- Marianna SuperStar 40 Volume Creme Developer – can be used instead of liquid peroxide; it is easy to apply and provides thick consistency.
- Pravana 20 Volume Creme Developer – it is paraben-free, lightens hair, has no harsh chemicals, and prevents your hair from drying.
- Ion Sensitive Scalp 30 Volume Creme Developer – it is specially made for people with a sensitive scalp; it refreshes your hair and is affordable.
- Clairol Professional Pure White 30 Volume Creme Developer – provides even color on your hair; it is rich in non-irritating formula and is available in all four strengths.
- Kenra Permanent Coloring 20 Volume Creme Developer – makes your hair soft and hydrated and gives it a long-lasting color, it is cruelty-free, and it is available in all four strengths.
- Salerm 20 Volume Cream Oxidant – conditions your hair, save it from drying, and is perfect for coloring and lightning.
- Matrix Colorinsider 30 Volume Oil-Cream Developer – includes a sleek tint brush; it is ammonia-free and gives your hair and exceptional shine.
Hair Developer – Composition
- For those who are interested in the further detailed composition of hair developer, here is a helpful visual representation:
- No lift, 20, 30, and 40 hair developers contain the followings:
- Hydrogen peroxide,
- Cetearyl alcohol,
- Salicylic acid,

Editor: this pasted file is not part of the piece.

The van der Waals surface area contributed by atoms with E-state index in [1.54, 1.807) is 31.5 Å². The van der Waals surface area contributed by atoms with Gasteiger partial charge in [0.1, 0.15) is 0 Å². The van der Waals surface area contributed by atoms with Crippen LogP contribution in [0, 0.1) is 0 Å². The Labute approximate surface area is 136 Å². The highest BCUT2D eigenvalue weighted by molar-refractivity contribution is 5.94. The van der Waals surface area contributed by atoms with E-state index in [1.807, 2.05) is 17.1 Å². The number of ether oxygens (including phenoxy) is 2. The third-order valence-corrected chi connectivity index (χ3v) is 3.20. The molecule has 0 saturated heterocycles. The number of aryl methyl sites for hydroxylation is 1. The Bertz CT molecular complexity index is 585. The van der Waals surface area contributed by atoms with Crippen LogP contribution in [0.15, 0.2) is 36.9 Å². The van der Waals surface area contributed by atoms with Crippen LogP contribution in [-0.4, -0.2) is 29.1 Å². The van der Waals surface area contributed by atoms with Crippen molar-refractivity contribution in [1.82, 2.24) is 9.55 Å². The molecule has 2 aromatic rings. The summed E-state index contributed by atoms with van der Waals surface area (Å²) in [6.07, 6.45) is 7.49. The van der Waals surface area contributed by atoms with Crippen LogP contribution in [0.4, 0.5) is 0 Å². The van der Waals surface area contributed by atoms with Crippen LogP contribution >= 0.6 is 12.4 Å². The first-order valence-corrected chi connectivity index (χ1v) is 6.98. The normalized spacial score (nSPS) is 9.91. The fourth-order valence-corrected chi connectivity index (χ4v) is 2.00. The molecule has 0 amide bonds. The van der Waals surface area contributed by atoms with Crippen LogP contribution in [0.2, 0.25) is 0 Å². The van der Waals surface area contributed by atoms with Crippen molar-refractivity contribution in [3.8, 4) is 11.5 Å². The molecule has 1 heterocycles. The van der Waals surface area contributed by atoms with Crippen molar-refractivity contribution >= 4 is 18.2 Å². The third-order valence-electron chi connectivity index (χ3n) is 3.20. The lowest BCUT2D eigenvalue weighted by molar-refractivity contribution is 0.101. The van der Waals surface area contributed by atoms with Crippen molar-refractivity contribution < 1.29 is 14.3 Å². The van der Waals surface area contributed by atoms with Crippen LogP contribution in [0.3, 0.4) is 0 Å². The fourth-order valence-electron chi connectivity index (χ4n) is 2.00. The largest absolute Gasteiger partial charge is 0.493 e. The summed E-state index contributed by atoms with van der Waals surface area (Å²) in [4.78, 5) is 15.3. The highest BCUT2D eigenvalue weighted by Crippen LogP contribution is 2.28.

- Disodium Hydrogen Phosphate,
- Phosphoric acid,
Conditioner Instead Of Developer
Sorry, but no way. You should never replace the conditioner with a developer, and that’s just the way it is. Coloring your hair requires constant and careful maintenance, and you can’t afford to risk it.
First, let’s make clear the purposes of both products.
A hair developer is a product containing hydrogen peroxide, which promotes bleaching and lightening your hair. This allows the color to stay on your hair.
On the other hand, a hair conditioner is made mainly to moisturize your hair and contribute to its growth without breaking.
Nevertheless, you CAN NOT use conditioner instead of the developer because the developer’s job is to open the hair’s cuticles to work on a new color.
What Happens If You Put Too Much Developer In Hair Dye – Conclusion
Hair developer is important for coloring your hair, but when you are shopping for this type of product and mixing it, be sure to open four eyes when measuring the amount you put in your hair dye.
If you made a mistake and put too much hair developer in your mixture, the best thing you should do is throw away the mix and start over. This mistake will not burn your hair or something like that, but you will be left with poor results.
When you mix hair dye and developer, the math you are looking at is 1:1 – nothing more and nothing less.
When looking for hair developers in the shop, you will notice that they come in different volumes, and the most frequently used ones are 20, 30, 40, and sometimes even 50 – this one is tricky and dangerous for your hair; be careful.
Some of the recommended hair developers are Schwarzkopf Professional Blondme Premium Developer, L’Oreal Professionnel Majicreme 20 Volume Developer, Kenra Permanent Coloring 20 Volume Creme Developer, etc.
An average hair developer’s ingredients are hydrogen-peroxide, Cetearyl alcohol, sodium lauryl sulfate, salicylic acid, etc.
Remember, you CAN NOT use conditioner instead of the developer because the developer’s job is to open the hair’s cuticles to work on a new color.